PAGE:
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Oliver Lyttelton

Oliver Lyttelton

Another year, another BFI London Film Festival — fifteen years since the first one I attended as a sixteen-year-old, and my ninth year of covering as press for The Playlist. And I think I may have finally cracked it. It can be hard to cover a film fest…

It’s been an incredibly exciting half-decade or so in terms of the emergence of new horror directors. It seems barely a month or two goes by without some immensely talented filmmaker emerging from the genre and making a name for themselves. Some, like …

It’s rare to be truly surprised by a movie. Even at a film festival (especially one like the LFF, which mostly screens movies that have picked up buzz elsewhere), you’re often playing catch-up, and even when you find something that no one else ha…

Back in 2009, one of the most notable names to appear on the world film scene was Samuel Maoz. The then-47-year-old filmmaker, a former documentarian, made his feature debut with “Lebanon,” a gripping war drama set entirely within a tank during the 198…

Nearly three-quarters of the way through the year, and most of the big hitters from last January’s Sundance have already hit theaters, with only a couple of the more awards-y contenders still to unspool, like “Call Me By Your Name,” “Mudbound” and “Nov…

Money, goes the saying, can’t buy you happiness, but it can buy you pretty much everything else, including an infinite sense of privilege, and an evasion of the justice system. A billionaire can hoodwink millions of people into thinking he’s out to ser…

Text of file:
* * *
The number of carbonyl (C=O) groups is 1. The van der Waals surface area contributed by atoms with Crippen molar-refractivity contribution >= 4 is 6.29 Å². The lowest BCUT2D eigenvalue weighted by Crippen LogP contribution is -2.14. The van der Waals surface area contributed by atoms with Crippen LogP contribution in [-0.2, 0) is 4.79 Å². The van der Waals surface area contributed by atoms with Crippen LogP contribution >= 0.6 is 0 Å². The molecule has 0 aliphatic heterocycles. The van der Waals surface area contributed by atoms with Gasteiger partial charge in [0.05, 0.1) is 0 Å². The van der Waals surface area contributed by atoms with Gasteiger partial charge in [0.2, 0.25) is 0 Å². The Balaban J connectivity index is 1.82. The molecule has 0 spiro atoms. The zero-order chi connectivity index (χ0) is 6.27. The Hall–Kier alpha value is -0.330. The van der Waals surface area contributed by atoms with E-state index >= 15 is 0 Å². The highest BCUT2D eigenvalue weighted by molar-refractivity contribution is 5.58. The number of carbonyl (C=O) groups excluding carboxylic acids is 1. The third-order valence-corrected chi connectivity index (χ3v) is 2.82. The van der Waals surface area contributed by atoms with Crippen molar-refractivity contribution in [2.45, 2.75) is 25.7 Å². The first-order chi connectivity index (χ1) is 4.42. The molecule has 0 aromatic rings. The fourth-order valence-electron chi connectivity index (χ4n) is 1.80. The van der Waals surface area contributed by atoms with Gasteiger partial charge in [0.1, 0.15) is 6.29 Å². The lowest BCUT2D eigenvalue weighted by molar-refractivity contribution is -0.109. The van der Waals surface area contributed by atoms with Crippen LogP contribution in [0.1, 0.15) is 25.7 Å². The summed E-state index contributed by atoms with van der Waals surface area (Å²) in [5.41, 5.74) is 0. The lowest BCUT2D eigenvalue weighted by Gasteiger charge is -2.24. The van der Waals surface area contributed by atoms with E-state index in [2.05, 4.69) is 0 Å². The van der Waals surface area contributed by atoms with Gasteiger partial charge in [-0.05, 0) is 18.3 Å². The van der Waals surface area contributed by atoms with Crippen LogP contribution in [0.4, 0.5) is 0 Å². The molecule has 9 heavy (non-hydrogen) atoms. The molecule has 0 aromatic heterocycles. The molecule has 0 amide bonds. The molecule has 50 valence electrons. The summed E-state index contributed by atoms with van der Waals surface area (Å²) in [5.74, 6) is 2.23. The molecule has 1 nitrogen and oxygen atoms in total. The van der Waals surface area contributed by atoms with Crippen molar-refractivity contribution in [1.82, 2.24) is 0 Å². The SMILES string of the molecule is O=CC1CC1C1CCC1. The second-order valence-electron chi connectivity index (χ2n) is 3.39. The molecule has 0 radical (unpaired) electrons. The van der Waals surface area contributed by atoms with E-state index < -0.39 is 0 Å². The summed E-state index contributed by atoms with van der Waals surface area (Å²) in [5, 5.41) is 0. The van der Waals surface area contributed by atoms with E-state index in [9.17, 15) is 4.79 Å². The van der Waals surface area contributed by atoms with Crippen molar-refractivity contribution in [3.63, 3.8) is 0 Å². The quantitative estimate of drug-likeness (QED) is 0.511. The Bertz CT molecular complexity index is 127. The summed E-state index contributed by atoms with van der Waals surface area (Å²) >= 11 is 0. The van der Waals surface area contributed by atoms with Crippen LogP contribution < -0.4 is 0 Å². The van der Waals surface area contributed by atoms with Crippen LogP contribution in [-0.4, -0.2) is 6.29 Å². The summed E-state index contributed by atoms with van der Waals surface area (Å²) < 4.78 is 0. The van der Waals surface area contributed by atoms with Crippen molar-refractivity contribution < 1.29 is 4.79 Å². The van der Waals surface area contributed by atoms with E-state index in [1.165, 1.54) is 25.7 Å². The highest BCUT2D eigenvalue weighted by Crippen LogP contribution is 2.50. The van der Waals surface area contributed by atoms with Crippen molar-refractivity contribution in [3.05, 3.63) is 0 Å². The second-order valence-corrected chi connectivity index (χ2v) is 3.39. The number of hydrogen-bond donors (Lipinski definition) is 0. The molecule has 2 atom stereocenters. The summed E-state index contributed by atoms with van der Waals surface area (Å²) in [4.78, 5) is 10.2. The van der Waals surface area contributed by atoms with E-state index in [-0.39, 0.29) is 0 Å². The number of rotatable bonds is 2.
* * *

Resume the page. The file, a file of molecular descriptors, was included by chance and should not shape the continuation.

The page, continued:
For the past few decades, gritty arthouse British movies have invariably been an urban affair: from Mike Leigh to “Nil By Mouth” and “Trainspotting” to “Kidulthood” and “Red Road,” almost every element of contemporary city life in the U.K. has been map…

While it sometimes feels that you can’t move from WWII movies (this summer’s megahit “Dunkirk” first and foremost among them recently), its predecessor is more neglected in cinema on the whole. A number of great films have been made about WWI (or…

The line between comedy and horror has always been a thin one, and few in the last twenty years have proven that better than British comedy group The League Of Gentlemen. Their macabre and often terrifying characters made them a cult sensation in the UK, and while they never broke out beyond comedy experts in the U.S, you’ve likely seen some of their work since: Mark Gatiss, one of the quartet, went on to co-create “Sherlock,” while Steve Pemberton and Reece Shearsmith are behind the terrific, similarly-toned series “Inside No. Continue reading Martin Freeman & Andy Nyman Tell Terrifying ‘Ghost Stories’ [BFI London Film Fest Review] at The Playlist.

Early word on 2014’s “Paddington” was tentative at best. The live-action/CGI revival of the iconic British children’s character, created by Michael Bond (who passed away sadly this year) gave off a slight early whiff of “Garfield” or “Marmaduke,” had a rather unpromising early trailer, and even spawned the Creepy Paddington meme in advance of its release. But when Paul King‘s film arrived, it proved to be a delight: a near-Pixar level of family entertainment with big laughs, a gigantic heart, real cinematic magic, and an utterly vital message about refugees. Continue reading Full Trailer For ‘Paddington 2’ With Ben Whishaw & Hugh Grant [Watch] at The Playlist.